On average, a physician will interrupt a patient describing her symptoms within eighteen seconds. In that short time, many doctors decide on the likely diagnosis and best treatment. Often, decisions made this way are correct, but at crucial moments they can also be wrong—with catastrophic consequences. In this myth-shattering book, Jerome Groopman pinpoints the forces and thought processes behind the decisions doctors make. Groopman explores why doctors err and shows when and how they can—with our help—avoid snap judgments, embrace uncertainty, communicate effectively, and deploy other skills that can profoundly impact our health. This book is the first to describe in detail the warning signs of erroneous medical thinking and reveal how new technologies may actually hinder accurate diagnoses. How Doctors Think offers direct, intelligent questions patients can ask their doctors to help them get back on track. Groopman draws on a wealth of research, extensive interviews with some of the country’s best doctors, and his own experiences as a doctor and as a patient. He has learned many of the lessons in this book the hard way, from his own mistakes and from errors his doctors made in treating his own debilitating medical problems. How Doctors Think reveals a profound new view of twenty-first-century medical practice, giving doctors and patients the vital information they need to make better judgments together.
Defines the nature and importance of clinical judgement. Although physicians make use of science, this book argues that medicine is not itself a science, but rather an interpretive practice that relies on clinical reasoning. It also contends that there can be adverse side effects to assuming that medicine is strictly science.
A look at the emotional side of medicine—the shame, fear, anger, anxiety, empathy, and even love that affect patient care Physicians are assumed to be objective, rational beings, easily able to detach as they guide patients and families through some of life’s most challenging moments. But doctors’ emotional responses to the life-and-death dramas of everyday practice have a profound impact on medical care. And while much has been written about the minds and methods of the medical professionals who save our lives, precious little has been said about their emotions. In What Doctors Feel, Dr. Danielle Ofri has taken on the task of dissecting the hidden emotional responses of doctors, and how these directly influence patients. How do the stresses of medical life—from paperwork to grueling hours to lawsuits to facing death—affect the medical care that doctors can offer their patients? Digging deep into the lives of doctors, Ofri examines the daunting range of emotions—shame, anger, empathy, frustration, hope, pride, occasionally despair, and sometimes even love—that permeate the contemporary doctor-patient connection. Drawing on scientific studies, including some surprising research, Dr. Danielle Ofri offers up an unflinching look at the impact of emotions on health care. With her renowned eye for dramatic detail, Dr. Ofri takes us into the swirling heart of patient care, telling stories of caregivers caught up and occasionally torn down by the whirlwind life of doctoring. She admits to the humiliation of an error that nearly killed one of her patients and her forever fear of making another. She mourns when a beloved patient is denied a heart transplant. She tells the riveting stories of an intern traumatized when she is forced to let a newborn die in her arms, and of a doctor whose daily glass of wine to handle the frustrations of the ER escalates into a destructive addiction. But doctors don’t only feel fear, grief, and frustration. Ofri also reveals that doctors tell bad jokes about “toxic sock syndrome,” cope through gallows humor, find hope in impossible situations, and surrender to ecstatic happiness when they triumph over illness. The stories here reveal the undeniable truth that emotions have a distinct effect on how doctors care for their patients. For both clinicians and patients, understanding what doctors feel can make all the difference in giving and getting the best medical care.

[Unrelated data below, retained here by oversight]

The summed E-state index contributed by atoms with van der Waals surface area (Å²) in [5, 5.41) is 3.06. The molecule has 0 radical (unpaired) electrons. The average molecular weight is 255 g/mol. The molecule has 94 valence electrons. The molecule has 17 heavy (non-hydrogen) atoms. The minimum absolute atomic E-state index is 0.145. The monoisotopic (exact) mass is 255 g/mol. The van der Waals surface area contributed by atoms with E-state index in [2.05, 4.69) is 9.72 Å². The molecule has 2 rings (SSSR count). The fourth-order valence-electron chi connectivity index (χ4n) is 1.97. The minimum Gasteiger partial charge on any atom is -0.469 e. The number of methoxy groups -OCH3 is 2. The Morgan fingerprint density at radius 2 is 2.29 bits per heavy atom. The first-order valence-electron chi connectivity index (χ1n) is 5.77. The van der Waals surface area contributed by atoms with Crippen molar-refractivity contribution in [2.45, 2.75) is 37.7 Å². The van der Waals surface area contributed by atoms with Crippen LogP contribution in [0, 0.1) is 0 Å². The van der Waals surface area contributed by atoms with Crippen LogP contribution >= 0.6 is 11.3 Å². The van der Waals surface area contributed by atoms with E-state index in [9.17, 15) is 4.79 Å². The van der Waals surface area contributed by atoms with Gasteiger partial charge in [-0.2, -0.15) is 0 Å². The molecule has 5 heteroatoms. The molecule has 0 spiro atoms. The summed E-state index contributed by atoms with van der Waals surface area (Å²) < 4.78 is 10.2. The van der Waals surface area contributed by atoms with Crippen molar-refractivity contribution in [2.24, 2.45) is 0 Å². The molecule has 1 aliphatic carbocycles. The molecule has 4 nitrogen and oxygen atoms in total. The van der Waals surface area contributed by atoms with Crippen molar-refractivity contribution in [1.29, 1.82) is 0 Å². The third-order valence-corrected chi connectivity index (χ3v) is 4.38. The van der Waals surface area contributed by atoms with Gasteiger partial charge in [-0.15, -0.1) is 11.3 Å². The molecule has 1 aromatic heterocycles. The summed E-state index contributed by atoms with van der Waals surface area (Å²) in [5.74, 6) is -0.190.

An outsider's account of how he sees, as an individual, the Medical profession and it's practitioners - The Doctors. A really, simple, humorous was of saying what the authors feels on the issue of - What Doctors Think Of Other Than Medicine And Sex.
Illuminating the Mystery of How Doctors Think, What They Feel and Why They Do the Things They Do
Author: Herdley Paolini
Pubpsher: Florida Hospital Publishing